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“Are Strict Communionists Less Exclusive than Paedobaptists?” or “Should the Water Divide Us?”

August 28, 2008

The Open Communion vs. Strict Communion debate has once again enticed a generation of Baptists holding to competing views. The question is an old one, “Should our churches invite all Christians to partake of the Lord’s Supper or just those who have been baptized?”

The open communicant answers, “All Christians should be invited to partake of the Lord’s Supper.”

In contrast, the strict communicant (under which I include both “close” and “closed,” though I disagree with the latter) answers, “Only those Christians who have obeyed Christ and have been properly baptized (baptism meaning “immersed as a believer upon profession of faith”) may be invited to take the Lord’s Supper.” This sort of answer immediately brands persons of this persuasion as exclusive, divisive, and more committed to ecclesiasticism than Christian love.

For the sake of putting my cards on the table, I confess I lean closer to the strict communion tradition, although I do not claim to speak for the other authors here at Standing on Shoulders.

This nuanced debate is unique to Baptists, as far as I can tell. Baptists are concerned about how to treat a Christian of another denomination if he should attend a Baptist worship service in which the Lord’s Supper is being served. Is excluding him from the Lord’s Table equivalent to an insult against his godliness?  Or could it be that strict communion may not be quite so “exclusive” as it might appear?

The best argument I have heard on the subject is quite simple. I encountered it in John Quincy Adams’ (not the U.S. president of the same name) Baptists: The Only Thorough Religious Reformers (1876).

To paraphrase Adams’ argument:
1. In the New Testament churches, all who were baptized and members of the church were admitted to the Lord’s table.

2. One considered a proper subject of baptism would never be excluded from the communion.

3. Baptists receive all proper subjects of baptism (i.e. believers who have been immersed upon their profession of faith).

4. Paedobaptists consider infants who are sprinkled to be legitimately baptized and members of the visible church.

5. According to this logic (of #4), all baptized infants should be admitted to the Lord’s Table.

6. Yet, these infants are excluded, and thus the “paedobaptists are most inveterate closed communionists.”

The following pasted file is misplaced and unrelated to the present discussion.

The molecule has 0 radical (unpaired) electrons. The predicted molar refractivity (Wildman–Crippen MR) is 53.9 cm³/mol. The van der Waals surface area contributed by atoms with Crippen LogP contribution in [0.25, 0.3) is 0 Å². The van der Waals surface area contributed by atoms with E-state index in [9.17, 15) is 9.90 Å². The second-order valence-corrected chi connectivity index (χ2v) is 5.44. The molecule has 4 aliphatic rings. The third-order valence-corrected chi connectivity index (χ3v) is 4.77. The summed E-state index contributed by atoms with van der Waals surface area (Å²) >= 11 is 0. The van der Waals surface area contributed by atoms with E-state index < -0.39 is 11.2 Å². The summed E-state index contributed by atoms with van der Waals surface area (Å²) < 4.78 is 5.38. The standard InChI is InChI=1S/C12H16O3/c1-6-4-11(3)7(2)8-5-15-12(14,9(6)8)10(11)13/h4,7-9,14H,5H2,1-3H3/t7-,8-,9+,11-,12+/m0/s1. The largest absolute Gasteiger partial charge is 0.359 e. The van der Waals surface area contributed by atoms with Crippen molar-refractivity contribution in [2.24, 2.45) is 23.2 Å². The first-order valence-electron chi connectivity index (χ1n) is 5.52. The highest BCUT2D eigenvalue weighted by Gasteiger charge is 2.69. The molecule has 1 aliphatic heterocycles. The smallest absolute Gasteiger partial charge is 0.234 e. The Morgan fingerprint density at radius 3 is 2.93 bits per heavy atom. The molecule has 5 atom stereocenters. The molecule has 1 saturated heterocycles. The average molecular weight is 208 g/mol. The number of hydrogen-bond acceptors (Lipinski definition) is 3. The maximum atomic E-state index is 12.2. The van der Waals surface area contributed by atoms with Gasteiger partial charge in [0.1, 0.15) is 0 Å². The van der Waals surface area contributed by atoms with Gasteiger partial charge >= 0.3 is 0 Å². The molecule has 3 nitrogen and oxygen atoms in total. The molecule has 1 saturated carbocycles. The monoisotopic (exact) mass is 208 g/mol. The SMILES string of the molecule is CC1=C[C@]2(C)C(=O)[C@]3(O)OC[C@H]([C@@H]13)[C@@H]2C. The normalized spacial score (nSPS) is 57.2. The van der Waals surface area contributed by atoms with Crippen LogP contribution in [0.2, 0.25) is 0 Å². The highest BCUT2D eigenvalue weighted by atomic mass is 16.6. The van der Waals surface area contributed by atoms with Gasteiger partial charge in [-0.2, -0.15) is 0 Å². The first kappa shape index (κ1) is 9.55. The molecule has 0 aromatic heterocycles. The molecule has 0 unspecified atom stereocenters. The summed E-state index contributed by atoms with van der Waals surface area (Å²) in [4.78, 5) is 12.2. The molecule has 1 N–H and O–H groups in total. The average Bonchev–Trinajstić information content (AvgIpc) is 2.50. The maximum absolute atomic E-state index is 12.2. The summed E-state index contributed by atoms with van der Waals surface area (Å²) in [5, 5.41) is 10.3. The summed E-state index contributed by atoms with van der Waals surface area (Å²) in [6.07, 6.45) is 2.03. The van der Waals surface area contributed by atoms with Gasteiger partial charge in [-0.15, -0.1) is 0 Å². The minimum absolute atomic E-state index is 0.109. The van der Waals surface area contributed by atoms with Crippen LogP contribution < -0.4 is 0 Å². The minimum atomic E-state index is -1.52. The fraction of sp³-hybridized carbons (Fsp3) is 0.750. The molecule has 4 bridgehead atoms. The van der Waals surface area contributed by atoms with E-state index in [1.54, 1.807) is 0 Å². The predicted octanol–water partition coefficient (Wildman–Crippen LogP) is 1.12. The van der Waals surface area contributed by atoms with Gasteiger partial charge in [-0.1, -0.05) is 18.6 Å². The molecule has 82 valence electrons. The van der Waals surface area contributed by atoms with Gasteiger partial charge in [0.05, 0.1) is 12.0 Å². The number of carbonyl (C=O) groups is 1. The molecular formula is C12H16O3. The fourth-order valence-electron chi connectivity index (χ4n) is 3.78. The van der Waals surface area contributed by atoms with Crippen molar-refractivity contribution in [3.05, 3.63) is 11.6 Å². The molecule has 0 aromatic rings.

7. Paedobaptists have no argument against strict communion Baptists, who “refuse to receive persons whom we consider unbaptized, when they will not receive their own baptized members.”

John Quincy Adams, Baptist thorough Reformers (1876), Reprinted: Rochester, NY: Backus Book Publishers, 1982, 160-161.

Solid paedobaptists and the like all believe that no one should be admitted to the Lord’s table without being properly baptized. I find it ironic that on this particular point, strict communion Baptists agree with them 100%. The disagreement is on what constitutes a proper baptism. At the risk of sounding cliche, I suppose it all depends on what your definition of “is” means.

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3 Comments leave one →
  1. August 30, 2008 6:45 pm

    >” According to this logic (of #4), all baptized infants should be admitted to the Lord’s Table.”

    While John Quincy Adam’s logic is somewhat sound, it is oversimplified and excludes some additional instructions in scripture regarding the reception of communion, such as an examination of conscience (1 Corinthians 11:28-31).

    Catholics and Eastern Orthodox follow paedobaptistism with teaching their children about their conscience and the need to examine their conscience. Also, since these two branches of Christianity hold that their Eucharist is the actual body and blood of Christ, additional instruction is also provided to their children regarding the proper disposition and manners to be accorded the Eucharist. However, these two groups of Christians do include their baptised children in their Sunday worship services which include a communion service. Their children are not relegated to “children’s church”.

    Also, in the case of baptised infants, after baptism they are living Saints, without sin, and in perfect communion with God and have no need of the Eucharist.

    God bless…

    +Timothy

  2. August 30, 2008 7:42 pm

    Thanks for the thoughts, Timothy. 🙂

  3. September 3, 2008 11:37 pm

    The RCC and EO view of the sacraments clearly stands apart from the teaching of Scripture as they see the grace conferred ex opere operato.

    As a Baptist who has spent a lot of time with Presbyterians, I do think Adams has oversimplified the Reformed paedobaptist view of children being members of the covenant community. The PCA church in my area distinguishes between members and communing members. While I disagree with their practice of infant baptism, I do not believe they are disorderly or inconsistent in their observance of the Lord’s Table. They require a person to evidence the new birth by profession of personal faith in Christ and a life that adorns the gospel.

    Our Baptist church practices open communion. We believe this is consistent with both the retrospective (OT passover and fellowship offering culminating in the cross of Christ) and prospective (Marriage Supper of the Lamb) aspects of the ordinance.

    Soli Deo Gloria

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